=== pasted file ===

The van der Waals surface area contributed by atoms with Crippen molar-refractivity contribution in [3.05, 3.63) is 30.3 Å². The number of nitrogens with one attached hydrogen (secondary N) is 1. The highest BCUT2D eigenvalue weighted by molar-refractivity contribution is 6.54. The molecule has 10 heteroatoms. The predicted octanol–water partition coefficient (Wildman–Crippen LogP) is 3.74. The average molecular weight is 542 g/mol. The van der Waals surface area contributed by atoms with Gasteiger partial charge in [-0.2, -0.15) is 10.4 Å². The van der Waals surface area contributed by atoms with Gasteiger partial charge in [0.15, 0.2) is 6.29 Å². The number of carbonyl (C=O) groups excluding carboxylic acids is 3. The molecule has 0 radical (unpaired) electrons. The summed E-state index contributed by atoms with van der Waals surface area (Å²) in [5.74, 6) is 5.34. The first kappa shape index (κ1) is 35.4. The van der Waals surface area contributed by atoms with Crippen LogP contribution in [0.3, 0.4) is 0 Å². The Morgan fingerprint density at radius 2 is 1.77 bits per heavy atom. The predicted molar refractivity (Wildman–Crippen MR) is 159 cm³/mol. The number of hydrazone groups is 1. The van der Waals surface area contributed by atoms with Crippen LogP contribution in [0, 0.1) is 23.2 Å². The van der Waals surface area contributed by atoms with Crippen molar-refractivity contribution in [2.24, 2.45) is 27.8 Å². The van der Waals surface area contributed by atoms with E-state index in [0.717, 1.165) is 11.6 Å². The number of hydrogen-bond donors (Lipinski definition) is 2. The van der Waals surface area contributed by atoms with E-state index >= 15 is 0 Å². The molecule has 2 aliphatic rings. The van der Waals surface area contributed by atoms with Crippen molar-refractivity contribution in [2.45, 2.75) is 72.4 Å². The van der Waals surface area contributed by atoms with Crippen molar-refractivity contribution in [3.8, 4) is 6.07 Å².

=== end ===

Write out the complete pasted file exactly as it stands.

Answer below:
The van der Waals surface area contributed by atoms with Crippen molar-refractivity contribution in [3.05, 3.63) is 30.3 Å². The number of nitrogens with one attached hydrogen (secondary N) is 1. The highest BCUT2D eigenvalue weighted by molar-refractivity contribution is 6.54. The molecule has 10 heteroatoms. The predicted octanol–water partition coefficient (Wildman–Crippen LogP) is 3.74. The average molecular weight is 542 g/mol. The van der Waals surface area contributed by atoms with Gasteiger partial charge in [-0.2, -0.15) is 10.4 Å². The van der Waals surface area contributed by atoms with Gasteiger partial charge in [0.15, 0.2) is 6.29 Å². The number of carbonyl (C=O) groups excluding carboxylic acids is 3. The molecule has 0 radical (unpaired) electrons. The summed E-state index contributed by atoms with van der Waals surface area (Å²) in [5.74, 6) is 5.34. The first kappa shape index (κ1) is 35.4. The van der Waals surface area contributed by atoms with Crippen LogP contribution in [0.3, 0.4) is 0 Å². The Morgan fingerprint density at radius 2 is 1.77 bits per heavy atom. The predicted molar refractivity (Wildman–Crippen MR) is 159 cm³/mol. The number of hydrazone groups is 1. The van der Waals surface area contributed by atoms with Crippen LogP contribution in [0, 0.1) is 23.2 Å². The van der Waals surface area contributed by atoms with Crippen molar-refractivity contribution in [2.24, 2.45) is 27.8 Å². The van der Waals surface area contributed by atoms with E-state index in [0.717, 1.165) is 11.6 Å². The number of hydrogen-bond donors (Lipinski definition) is 2. The van der Waals surface area contributed by atoms with E-state index >= 15 is 0 Å². The molecule has 2 aliphatic rings. The van der Waals surface area contributed by atoms with Crippen molar-refractivity contribution in [2.45, 2.75) is 72.4 Å². The van der Waals surface area contributed by atoms with Crippen molar-refractivity contribution in [3.8, 4) is 6.07 Å².